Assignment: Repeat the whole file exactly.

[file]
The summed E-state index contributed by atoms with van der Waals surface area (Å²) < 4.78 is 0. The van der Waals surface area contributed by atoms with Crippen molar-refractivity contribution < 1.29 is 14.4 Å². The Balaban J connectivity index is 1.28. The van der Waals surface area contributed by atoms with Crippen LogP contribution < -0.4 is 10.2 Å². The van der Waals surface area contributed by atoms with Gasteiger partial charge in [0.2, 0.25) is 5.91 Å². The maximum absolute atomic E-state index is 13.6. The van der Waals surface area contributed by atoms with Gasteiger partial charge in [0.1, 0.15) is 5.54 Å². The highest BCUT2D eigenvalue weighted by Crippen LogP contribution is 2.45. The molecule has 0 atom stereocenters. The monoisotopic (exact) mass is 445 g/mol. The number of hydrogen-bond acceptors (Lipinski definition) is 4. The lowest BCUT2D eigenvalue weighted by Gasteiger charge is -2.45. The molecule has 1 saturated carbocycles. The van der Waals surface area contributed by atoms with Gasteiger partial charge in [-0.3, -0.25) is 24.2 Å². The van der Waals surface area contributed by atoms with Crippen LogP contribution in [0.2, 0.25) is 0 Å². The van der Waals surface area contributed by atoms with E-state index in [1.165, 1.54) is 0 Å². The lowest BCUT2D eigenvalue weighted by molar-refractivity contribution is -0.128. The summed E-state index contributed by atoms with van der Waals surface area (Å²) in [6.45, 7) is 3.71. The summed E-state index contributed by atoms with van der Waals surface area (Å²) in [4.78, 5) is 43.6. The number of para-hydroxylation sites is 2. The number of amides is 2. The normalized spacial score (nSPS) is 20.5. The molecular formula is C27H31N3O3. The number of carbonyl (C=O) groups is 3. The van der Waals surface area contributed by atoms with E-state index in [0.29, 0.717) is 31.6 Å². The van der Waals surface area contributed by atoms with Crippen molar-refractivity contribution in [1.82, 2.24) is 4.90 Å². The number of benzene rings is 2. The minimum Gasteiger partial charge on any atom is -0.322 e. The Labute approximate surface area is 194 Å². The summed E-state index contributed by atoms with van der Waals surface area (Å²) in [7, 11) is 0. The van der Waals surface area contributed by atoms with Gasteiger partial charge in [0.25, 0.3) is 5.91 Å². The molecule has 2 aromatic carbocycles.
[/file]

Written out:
The summed E-state index contributed by atoms with van der Waals surface area (Å²) < 4.78 is 0. The van der Waals surface area contributed by atoms with Crippen molar-refractivity contribution < 1.29 is 14.4 Å². The Balaban J connectivity index is 1.28. The van der Waals surface area contributed by atoms with Crippen LogP contribution < -0.4 is 10.2 Å². The van der Waals surface area contributed by atoms with Gasteiger partial charge in [0.2, 0.25) is 5.91 Å². The maximum absolute atomic E-state index is 13.6. The van der Waals surface area contributed by atoms with Gasteiger partial charge in [0.1, 0.15) is 5.54 Å². The highest BCUT2D eigenvalue weighted by Crippen LogP contribution is 2.45. The molecule has 0 atom stereocenters. The monoisotopic (exact) mass is 445 g/mol. The number of hydrogen-bond acceptors (Lipinski definition) is 4. The lowest BCUT2D eigenvalue weighted by Gasteiger charge is -2.45. The molecule has 1 saturated carbocycles. The van der Waals surface area contributed by atoms with Gasteiger partial charge in [-0.3, -0.25) is 24.2 Å². The van der Waals surface area contributed by atoms with Crippen LogP contribution in [0.2, 0.25) is 0 Å². The van der Waals surface area contributed by atoms with E-state index in [1.165, 1.54) is 0 Å². The lowest BCUT2D eigenvalue weighted by molar-refractivity contribution is -0.128. The summed E-state index contributed by atoms with van der Waals surface area (Å²) in [6.45, 7) is 3.71. The summed E-state index contributed by atoms with van der Waals surface area (Å²) in [4.78, 5) is 43.6. The number of para-hydroxylation sites is 2. The number of amides is 2. The normalized spacial score (nSPS) is 20.5. The molecular formula is C27H31N3O3. The number of carbonyl (C=O) groups is 3. The van der Waals surface area contributed by atoms with E-state index in [0.29, 0.717) is 31.6 Å². The van der Waals surface area contributed by atoms with Crippen molar-refractivity contribution in [1.82, 2.24) is 4.90 Å². The number of benzene rings is 2. The minimum Gasteiger partial charge on any atom is -0.322 e. The Labute approximate surface area is 194 Å². The summed E-state index contributed by atoms with van der Waals surface area (Å²) in [7, 11) is 0. The van der Waals surface area contributed by atoms with Gasteiger partial charge in [0.25, 0.3) is 5.91 Å². The molecule has 2 aromatic carbocycles.